Although cash refinancing produces a tax-free lump sum of money, there are risks and drawbacks associated with this type of transaction. In addition to paying the closing costs, you also give up the equity that you probably worked to build. And if the home’s value drops, you could end up owing more than the home’s value. Then again, if you’ve made a commitment to stay in your home and your retirement income can cover your monthly mortgage payments, a withdrawal may be an option for you.

Reverse mortgage

If you are at least 62 years old, you may be eligible for a reverse mortgage. Like a cash refinance, a reverse mortgage allows a homeowner to leverage their home equity to cover expenses or meet income needs in retirement. Unlike a cash refinance, however, you can receive the money in the form of monthly payments, a line of credit, or a lump sum payment.

A reverse mortgage only needs to be paid off if you die or your home is no longer your primary residence. If you die after taking out a reverse mortgage, your heirs will either have to sell the property or use other funds to pay off the loan and retain ownership of the house.

Convert your home into a rental

Retirees who have the energy and the drive to own a home can combine some of the above strategies to create a new source of income. If you own your home completely, you can take out a mortgage on the home and use the cash injection to cover your retirement expenses, including buying a smaller home or renting an apartment. . By converting your primary residence into a cash-generating rental property, you will keep the house and use the monthly rent to cover your mortgage payments. pocket whatever is left. Assuming that the property remains rented, it will be a valuable asset to bequeath to your heirs as part of your estate.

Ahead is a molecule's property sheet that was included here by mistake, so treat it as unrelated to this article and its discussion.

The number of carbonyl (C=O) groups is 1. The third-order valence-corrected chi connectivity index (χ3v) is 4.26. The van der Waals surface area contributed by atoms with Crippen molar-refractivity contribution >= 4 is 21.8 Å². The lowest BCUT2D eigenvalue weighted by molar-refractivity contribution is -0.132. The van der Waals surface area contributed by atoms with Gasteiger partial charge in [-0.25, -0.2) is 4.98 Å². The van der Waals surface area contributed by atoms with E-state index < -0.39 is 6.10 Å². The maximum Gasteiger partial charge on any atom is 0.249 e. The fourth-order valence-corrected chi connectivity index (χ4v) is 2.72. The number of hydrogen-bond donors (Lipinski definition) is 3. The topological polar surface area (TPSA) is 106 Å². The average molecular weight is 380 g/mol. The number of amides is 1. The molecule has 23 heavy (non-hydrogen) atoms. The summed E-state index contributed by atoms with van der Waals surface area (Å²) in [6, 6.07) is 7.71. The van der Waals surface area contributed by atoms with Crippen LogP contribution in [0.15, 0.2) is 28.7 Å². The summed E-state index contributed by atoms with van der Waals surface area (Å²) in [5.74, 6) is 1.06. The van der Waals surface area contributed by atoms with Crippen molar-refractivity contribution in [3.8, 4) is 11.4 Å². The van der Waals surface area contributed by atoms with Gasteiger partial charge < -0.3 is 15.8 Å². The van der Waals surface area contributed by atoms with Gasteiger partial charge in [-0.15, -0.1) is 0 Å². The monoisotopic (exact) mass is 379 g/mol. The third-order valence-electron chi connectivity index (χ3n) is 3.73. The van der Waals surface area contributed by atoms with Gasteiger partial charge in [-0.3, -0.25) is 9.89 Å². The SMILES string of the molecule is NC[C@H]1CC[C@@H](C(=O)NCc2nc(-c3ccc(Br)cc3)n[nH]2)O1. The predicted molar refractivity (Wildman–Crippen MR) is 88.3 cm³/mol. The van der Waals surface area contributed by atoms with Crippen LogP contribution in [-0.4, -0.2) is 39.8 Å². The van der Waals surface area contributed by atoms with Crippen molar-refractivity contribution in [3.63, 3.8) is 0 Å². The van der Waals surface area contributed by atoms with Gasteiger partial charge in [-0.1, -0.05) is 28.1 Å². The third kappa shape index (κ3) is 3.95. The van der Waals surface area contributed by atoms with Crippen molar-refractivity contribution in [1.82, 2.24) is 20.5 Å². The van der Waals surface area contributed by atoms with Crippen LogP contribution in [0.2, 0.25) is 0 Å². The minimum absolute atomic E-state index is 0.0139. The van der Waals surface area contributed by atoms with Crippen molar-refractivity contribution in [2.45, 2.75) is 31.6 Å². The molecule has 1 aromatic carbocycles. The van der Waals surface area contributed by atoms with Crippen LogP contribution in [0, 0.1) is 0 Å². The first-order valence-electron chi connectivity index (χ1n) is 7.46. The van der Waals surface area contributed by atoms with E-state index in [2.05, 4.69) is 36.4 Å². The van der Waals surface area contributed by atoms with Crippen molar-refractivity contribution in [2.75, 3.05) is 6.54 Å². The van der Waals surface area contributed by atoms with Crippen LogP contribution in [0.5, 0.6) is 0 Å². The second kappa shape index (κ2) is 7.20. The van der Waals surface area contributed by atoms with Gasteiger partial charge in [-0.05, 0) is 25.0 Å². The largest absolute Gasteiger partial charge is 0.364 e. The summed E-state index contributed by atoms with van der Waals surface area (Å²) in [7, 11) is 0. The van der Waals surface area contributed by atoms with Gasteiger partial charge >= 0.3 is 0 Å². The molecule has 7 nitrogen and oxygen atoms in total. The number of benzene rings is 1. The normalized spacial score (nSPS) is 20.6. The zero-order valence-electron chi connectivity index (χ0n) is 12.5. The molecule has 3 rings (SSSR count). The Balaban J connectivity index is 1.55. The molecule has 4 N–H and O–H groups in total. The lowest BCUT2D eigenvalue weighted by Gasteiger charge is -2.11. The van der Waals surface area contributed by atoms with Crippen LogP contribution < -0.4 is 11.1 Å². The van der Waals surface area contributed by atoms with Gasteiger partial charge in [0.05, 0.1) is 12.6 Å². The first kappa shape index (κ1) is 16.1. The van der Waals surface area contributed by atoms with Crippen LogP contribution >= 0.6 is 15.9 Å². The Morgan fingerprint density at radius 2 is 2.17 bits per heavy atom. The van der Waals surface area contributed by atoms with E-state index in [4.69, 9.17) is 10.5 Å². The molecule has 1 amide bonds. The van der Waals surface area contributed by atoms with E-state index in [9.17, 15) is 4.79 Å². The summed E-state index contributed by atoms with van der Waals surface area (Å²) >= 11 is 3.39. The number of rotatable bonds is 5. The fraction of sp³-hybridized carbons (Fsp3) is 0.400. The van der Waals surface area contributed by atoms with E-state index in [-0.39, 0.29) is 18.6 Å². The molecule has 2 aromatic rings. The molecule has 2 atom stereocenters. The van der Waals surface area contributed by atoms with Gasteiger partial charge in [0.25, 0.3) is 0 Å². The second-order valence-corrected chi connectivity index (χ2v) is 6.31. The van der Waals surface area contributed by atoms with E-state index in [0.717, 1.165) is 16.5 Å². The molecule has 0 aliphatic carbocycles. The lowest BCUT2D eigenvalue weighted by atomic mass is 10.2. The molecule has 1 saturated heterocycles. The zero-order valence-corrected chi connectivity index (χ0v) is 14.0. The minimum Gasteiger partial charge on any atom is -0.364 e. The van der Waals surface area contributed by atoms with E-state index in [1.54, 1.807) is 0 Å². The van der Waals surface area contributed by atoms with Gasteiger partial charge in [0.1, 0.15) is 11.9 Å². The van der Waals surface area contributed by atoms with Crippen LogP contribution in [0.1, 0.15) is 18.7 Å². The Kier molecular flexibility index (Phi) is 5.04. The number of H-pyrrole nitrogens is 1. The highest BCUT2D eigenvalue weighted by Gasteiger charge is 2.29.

Final result

Home values ​​and home equity have skyrocketed in the past year, according to a report from Unison.

Home values ​​and home equity have skyrocketed in the past year, according to a report from Unison.

The massive gains the housing market has made over the past year have allowed homeowners to sit on home equity of $ 22.7 trillion, according to a Unison report. If you are nearing retirement or have already retired, tapping into your home equity can be a viable way to supplement your retirement income. Downsizing, cash refinances, and reverse mortgages are all ways to convert home equity into cash for retirement.

Tips for planning for retirement

  • Social Security is an important piece of the retirement planning puzzle for many people. Knowing your benefit amount is essential to creating a plan that supports the lifestyle you want to live in retirement. SmartAsset’s free social security calculator can estimate your benefit amount based on your age and income. Try it now.

  • A financial advisor can help you plan for your retirement. Finding a qualified financial advisor doesn’t have to be difficult. SmartAsset’s free tool connects you with up to three financial advisors in your area, and you can interview your advisor matches at no cost to decide which one is best for you. If you’re ready to find an advisor, start now.

Photo credit: © / Andrii Yalanskyi, © / Zinkevych, © / twinsterphoto

The article Homeowners Sitting On Record Equity: How You Can Capitalize For Retirement appeared first on the SmartAsset blog.